In June 2004, after years of planning and construction, the site was inaugurated. As the late Miles Lerman said at that solemn ceremony, “No place of martyrdom anywhere is today as well protected and memorialized as Belzec.” That could not have occurred without Andrzej’s pivotal role. He helped make it happen, overcoming the multiple hurdles along the way. By doing so, he ensured that what took place at Belzec, long neglected by the Communists, would never be forgotten.
 Belzec, indeed, is one of the most powerful memorials to the Shoah: the entire area of the camp has been turned into a sculpture... and there is also an excellent museum.

Tuesday, April 13, 2010

Friday, April 9, 2010

Warsaw -- Festival of New Jewish Music

A reminder that the Festival of New Jewish Music in Warsaw starts today and runs til April 12. Information and program HERE.

For other Jewish music and culture festivals throughout the coming months, see the link in the sidebar of this blog!

Sarajevo -- travel article in Jewish Week

Old Synagogue, Sarajevo. Photo (c) Ruth Ellen Gruber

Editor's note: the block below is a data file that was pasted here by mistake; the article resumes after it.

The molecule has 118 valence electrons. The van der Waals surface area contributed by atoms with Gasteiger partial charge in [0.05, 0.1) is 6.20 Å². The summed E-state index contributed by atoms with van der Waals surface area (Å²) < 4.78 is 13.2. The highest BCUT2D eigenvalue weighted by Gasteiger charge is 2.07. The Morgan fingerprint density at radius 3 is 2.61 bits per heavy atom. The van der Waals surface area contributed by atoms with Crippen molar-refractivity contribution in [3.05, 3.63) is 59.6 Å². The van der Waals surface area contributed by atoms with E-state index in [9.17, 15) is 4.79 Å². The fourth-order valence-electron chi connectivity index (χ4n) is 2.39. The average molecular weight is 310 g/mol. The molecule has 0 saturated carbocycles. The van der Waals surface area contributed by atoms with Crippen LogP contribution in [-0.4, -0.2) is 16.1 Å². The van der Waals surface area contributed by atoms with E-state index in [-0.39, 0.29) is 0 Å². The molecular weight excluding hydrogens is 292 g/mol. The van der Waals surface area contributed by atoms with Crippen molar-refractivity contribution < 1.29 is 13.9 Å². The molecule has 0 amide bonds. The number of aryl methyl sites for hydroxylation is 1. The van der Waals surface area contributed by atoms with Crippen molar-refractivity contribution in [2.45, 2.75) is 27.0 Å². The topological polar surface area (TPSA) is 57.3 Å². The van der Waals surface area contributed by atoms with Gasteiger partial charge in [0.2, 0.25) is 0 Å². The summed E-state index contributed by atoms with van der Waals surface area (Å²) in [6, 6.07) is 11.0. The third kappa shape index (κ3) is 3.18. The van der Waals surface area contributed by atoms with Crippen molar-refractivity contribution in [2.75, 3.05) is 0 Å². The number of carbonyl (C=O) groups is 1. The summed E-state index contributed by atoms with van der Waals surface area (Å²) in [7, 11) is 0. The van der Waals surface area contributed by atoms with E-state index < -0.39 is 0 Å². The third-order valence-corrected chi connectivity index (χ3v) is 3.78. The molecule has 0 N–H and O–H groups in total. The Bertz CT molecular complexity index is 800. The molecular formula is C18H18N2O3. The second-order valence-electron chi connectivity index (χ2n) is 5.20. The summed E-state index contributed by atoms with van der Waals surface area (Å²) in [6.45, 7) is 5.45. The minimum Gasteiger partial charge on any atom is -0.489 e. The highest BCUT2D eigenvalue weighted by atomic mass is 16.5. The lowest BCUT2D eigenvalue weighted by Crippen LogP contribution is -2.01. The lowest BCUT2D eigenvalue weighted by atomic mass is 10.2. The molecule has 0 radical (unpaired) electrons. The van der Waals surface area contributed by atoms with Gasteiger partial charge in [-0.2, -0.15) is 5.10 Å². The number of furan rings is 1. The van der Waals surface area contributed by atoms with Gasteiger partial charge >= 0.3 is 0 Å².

Jewish Week runs a travel piece by Hillary Larson on Sarajevo,  describing the Bosnian capital as "safe, restored and beautiful." Afterall, the Bosnian war ended 15 years ago....and even when I last visited, five or six years ago, it had regained much of the lively vitality of its pre-war days.

Larson writes:
Now is the time to visit Sarajevo, which has developed a welcoming tourism infrastructure but has yet to be blanketed with Western chains. Bosnia and Herzegovina is still inexpensive by European standards: You can eat well in a restaurant for under $10, enjoy a wide range of hotels for less than $100 per night and take buses all over the country for the cost of a New York taxi ride.
 Larson briefly describes Sarajevo's several important Jewish sites, such as the Old Synagogue (now a Jewish museum), the New Synagogue (a gallery), the Ashkenazic synagogue, and the Old Jewish Cemetery. (But fails to mention the Sarajevo Haggadah, the 14th century manuscript, preserved in the National Museum, that was brought to the Balkans from Spain and is the enduring symbol of Jewish presence in the region.)